Food, Travel

A Visit to Les Anis de Flavigny

Situated in the Côte-d’Or, in the Auxois region of Burgundy, is a little village called Flavigny-sur-Ozerain.

Just another quaint little French village?

Just another quaint little French village?

Home to just 340 residents, Flavigny is nestled deeply in the French countryside and may pass as a nondescript village if not for the fact that its reputation far surpasses it. The entire town is dotted with historical monuments, including its medieval fortifications, the architecture of artisans like glass-blowers, wine-makers, tanners, weavers, millers, etc, and a Benedictine crypt, earning it the accolade of l’un des plus beaux villages de France, or “one of the most beautiful villages of France”.

The Americans may also know it better as: the village where they filmed the movie Chocolat, yes the one with Johnny Depp in it.

True story.

Although Flavigny may be known as “that chocolate village”, it is in fact, better known for another type of candy – the Anis de Flavigny. For those who aren’t familiar, these are aniseeds coated in sugar and flavoured with an assortment of aromes.

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Visitors could try samples in the boutique before making a decision to buy. From popular flavours like lemon, orange, mint and rose, to the more exotic aniseed, ginger and licorice, there’s something for everyone.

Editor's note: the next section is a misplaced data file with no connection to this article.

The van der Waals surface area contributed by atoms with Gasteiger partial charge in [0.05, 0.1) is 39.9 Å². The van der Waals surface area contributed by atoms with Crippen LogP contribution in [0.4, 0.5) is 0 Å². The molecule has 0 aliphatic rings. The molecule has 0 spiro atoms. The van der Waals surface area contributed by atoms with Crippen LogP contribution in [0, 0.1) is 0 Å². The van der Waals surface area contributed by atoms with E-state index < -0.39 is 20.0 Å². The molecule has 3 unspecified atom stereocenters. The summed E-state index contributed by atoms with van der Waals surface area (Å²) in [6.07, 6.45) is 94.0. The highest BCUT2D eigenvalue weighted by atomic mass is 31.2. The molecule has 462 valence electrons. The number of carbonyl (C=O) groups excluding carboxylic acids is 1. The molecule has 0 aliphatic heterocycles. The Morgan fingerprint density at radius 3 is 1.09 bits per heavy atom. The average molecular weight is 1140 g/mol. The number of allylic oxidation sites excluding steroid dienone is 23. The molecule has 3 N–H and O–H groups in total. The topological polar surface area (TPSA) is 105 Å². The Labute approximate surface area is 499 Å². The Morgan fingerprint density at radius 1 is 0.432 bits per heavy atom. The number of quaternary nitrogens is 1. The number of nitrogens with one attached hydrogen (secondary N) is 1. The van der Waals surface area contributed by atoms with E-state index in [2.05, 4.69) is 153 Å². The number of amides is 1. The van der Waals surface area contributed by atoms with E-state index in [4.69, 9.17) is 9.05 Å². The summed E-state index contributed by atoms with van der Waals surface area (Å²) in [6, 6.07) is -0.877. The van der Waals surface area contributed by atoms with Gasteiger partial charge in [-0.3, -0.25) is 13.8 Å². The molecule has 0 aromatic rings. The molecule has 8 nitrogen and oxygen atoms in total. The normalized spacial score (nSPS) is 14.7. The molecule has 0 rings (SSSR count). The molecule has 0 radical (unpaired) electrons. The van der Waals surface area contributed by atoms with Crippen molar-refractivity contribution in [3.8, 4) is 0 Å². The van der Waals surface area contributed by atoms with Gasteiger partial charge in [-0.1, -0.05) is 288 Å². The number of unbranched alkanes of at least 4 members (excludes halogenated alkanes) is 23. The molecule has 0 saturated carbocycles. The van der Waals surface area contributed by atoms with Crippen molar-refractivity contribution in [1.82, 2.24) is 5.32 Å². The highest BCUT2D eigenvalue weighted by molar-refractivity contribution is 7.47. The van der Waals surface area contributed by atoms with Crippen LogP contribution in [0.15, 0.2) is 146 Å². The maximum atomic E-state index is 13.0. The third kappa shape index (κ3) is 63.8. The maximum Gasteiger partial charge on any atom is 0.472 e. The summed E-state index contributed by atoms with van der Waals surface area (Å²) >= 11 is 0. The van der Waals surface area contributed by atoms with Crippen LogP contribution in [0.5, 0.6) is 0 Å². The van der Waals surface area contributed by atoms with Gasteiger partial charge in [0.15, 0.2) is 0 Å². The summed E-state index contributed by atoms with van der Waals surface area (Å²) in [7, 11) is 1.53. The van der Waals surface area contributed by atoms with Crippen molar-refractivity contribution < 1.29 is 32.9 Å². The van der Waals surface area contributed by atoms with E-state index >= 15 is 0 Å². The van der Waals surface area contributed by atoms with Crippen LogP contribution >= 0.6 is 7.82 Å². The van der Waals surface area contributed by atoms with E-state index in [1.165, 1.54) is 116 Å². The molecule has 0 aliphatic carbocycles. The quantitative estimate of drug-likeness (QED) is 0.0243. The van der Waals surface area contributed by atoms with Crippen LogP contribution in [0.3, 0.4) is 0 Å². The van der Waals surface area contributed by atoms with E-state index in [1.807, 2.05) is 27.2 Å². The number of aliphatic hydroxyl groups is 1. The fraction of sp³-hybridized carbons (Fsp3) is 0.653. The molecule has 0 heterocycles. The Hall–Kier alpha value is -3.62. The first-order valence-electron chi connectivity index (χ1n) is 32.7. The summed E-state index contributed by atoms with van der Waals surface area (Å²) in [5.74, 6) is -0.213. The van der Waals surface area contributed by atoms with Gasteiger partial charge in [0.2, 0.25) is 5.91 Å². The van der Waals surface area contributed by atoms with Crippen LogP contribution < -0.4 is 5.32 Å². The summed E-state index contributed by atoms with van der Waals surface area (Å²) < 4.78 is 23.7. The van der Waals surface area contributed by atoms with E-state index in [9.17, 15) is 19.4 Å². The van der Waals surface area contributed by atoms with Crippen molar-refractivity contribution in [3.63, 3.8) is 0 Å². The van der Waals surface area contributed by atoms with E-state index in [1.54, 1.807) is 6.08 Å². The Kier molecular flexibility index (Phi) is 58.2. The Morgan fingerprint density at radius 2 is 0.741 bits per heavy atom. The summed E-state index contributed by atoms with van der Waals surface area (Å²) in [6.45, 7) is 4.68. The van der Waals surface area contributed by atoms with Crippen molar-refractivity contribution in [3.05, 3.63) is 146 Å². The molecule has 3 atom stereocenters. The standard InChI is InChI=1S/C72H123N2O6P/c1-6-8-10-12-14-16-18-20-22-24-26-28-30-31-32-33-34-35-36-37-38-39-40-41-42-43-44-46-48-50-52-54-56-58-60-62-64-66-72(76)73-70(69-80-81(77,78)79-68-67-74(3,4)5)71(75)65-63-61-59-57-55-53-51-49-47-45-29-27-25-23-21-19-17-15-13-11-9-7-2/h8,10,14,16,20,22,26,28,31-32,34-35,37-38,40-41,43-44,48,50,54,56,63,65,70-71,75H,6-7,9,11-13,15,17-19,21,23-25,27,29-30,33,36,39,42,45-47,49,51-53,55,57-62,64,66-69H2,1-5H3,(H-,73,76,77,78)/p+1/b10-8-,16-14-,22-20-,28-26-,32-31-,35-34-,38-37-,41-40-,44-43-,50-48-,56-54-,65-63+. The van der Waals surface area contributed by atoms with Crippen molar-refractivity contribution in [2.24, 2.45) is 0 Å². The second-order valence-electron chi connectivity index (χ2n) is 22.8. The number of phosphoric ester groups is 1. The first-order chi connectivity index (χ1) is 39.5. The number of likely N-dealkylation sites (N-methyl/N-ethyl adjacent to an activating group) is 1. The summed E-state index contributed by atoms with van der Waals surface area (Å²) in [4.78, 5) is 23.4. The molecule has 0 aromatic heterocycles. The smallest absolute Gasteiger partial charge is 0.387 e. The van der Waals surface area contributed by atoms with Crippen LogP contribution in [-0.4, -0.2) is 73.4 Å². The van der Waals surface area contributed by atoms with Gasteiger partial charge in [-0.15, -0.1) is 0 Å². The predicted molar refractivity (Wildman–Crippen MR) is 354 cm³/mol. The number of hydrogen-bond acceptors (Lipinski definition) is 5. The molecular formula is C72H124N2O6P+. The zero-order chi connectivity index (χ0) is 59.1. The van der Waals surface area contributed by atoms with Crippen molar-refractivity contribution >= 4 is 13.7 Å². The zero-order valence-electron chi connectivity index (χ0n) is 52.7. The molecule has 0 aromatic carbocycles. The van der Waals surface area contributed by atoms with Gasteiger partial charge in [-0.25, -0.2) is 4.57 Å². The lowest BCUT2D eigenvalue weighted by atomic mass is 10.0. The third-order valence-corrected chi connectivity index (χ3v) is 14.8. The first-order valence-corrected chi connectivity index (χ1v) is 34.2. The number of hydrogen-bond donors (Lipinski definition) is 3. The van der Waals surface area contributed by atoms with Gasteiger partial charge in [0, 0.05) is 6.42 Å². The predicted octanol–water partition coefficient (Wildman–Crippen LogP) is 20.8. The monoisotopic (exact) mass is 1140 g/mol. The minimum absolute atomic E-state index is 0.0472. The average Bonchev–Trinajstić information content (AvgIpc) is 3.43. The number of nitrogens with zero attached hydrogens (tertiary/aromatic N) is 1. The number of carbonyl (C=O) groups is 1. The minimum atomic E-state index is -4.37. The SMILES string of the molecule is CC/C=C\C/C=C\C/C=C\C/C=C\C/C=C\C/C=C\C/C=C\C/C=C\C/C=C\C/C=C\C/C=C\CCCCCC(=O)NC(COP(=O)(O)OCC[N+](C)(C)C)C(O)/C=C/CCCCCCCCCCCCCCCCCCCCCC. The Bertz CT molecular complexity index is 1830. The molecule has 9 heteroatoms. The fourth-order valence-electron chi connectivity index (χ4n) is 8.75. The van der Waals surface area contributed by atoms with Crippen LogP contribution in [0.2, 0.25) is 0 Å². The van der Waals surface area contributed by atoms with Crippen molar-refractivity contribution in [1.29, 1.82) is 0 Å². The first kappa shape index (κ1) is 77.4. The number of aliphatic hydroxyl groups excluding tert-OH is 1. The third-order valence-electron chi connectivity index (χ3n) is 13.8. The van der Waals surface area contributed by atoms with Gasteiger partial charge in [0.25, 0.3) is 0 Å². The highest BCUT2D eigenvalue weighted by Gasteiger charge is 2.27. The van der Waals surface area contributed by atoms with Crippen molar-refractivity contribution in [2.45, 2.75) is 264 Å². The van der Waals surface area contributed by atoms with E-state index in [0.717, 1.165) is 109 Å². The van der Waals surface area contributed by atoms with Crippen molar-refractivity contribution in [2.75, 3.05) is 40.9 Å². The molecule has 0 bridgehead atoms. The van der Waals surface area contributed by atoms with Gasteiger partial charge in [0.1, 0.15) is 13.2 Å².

The visit to the factory did not permit photography, but here’s a picture of the building from the exterior:

Guided tours are conducted in French, free of charge to attend, and only takes about 10 to 15 minutes.

Guided tours are conducted in French, free of charge to attend, and only takes about 10 to 15 minutes.

The factory is also home to an ancient Benedictine crypt, where the monks dedicated their lives to prayer, studies and hard work. These monks practised a peculiar “ritual” (if you will), where they’d chant nonstop 24 hours. There must have been a system where the monks rotated and chanted in shifts. At any rate, one would hear music round the clock.

As previously noted, the French are partial to their sweets, so it should come as no surprise that the boutique offered up an assortment of lollies.

Sugar rush!

Sugar rush!

And of course, there was chocolate.

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